Tom Mayenknecht: Raptors are on a tear with Leonard leading the way

Bulls of the week

At 19-4, the Toronto Raptors have the best record in the NBA. After consecutive 50-win-plus campaigns, the Raptors are on pace to an impressive 67-win regular season that would be among the best in league history. They have the makeup to pair up with the Golden State Warriors in the NBA Finals. And those talking points are precisely why Raptors president Masai Ujiri and general manager Bobby Webster pressed the button on the high-risk, high reward trade of DeMar DeRozan to San Antonio for NBA superstar Kawhi Leonard. So far, so good, even if there is no guarantee that Leonard will be in Toronto for more than one season.

Meanwhile, the Maple Leafs are making Toronto equally bullish on the NHL stock market. Even with Austen Matthews missing most of November due to injury and not having William Nylander signed, the Leafs go into the weekend with a top-three NHL record of 18-8. Also bullish among Canadian-based NHL teams are the Winnipeg Jets and the Calgary Flames, both joining the Leafs in current playoff position.

Yet the most bullish force in the business of sport in Canada this week has been football, specifically that of the four-down American brand. Never have Canadian TV ratings for the NFL been as high as they are going into Week 13. After losing one-fifth of their 2015 American viewership in 2016 and 2017 (declines of nine and 10 per cent year-over-year), the NFL and its U.S. TV partners are up four per cent to date in 2018. Yet here in Canada, NFL TV numbers are up a whopping 19 per cent and only part of that can be attributed to wide-casting on CTV, CTV 2 and TSN.

With audiences averaging in the order of 700,000-800,000 on any given Sunday in Canada, NFL football is replicating the numbers that the CFL enjoyed at its peak from 2009-2011, and is approaching unrivalled Hockey Night in Canada territory. It’s not without its issues — including domestic violence, social justice and concussions — but the NFL is hot stuff in Canada these days.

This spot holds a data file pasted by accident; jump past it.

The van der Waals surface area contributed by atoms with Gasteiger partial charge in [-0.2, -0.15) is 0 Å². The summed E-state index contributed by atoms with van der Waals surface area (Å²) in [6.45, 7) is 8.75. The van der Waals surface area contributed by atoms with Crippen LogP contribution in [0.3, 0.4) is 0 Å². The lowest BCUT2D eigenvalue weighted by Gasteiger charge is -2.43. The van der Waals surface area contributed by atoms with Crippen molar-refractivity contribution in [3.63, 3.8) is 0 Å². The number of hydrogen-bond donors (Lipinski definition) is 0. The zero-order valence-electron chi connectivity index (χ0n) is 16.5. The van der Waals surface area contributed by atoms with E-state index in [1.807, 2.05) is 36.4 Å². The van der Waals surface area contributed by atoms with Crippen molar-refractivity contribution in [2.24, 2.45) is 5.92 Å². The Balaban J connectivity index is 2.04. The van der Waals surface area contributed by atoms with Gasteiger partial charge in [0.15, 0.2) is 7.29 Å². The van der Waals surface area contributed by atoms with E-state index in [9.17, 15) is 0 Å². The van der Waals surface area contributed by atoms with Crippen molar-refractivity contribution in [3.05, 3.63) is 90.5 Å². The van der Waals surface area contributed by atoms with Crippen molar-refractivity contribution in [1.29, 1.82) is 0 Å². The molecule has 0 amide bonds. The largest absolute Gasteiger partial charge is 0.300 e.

Bears of the week

The migration of young Canadian football fans to the NFL — especially in the large urban markets of Toronto, Montreal and Vancouver — has been tracked for several years now. But not until this year was it considered a factor in TV ratings for the legendary Grey Cup. It was.

One can take the glass-half-full approach and cite that an aggregate audience of 8.4 million Canadians watching at least some of the Cup is solid. It happens for only two other TV events: The Super Bowl and the World Juniors whenever Canada plays in the gold-medal game. Even the average Cup national audience is second only to the Super Bowl among annual events. The NFL title game draws an average audience of over seven million Canadians to CTV and TSN when simultaneous substitution is in effect and in the order of 4.5 million when the NBC/FOX/CBS cable signals in Canada include U.S. advertising.

The glass-half-empty reminds us that this year’s 3.4-million average audience on TSN and RDS is about half of the 2009 and 2010 Cups that reached north of six million.

CLICK HERE to report a typo.

Is there more to this story? We’d like to hear from you about this or any other stories you think we should know about. Email vantips@postmedia.com.</p

***

Note from WSOE.Org : This content has been auto-generated from a syndicated feed.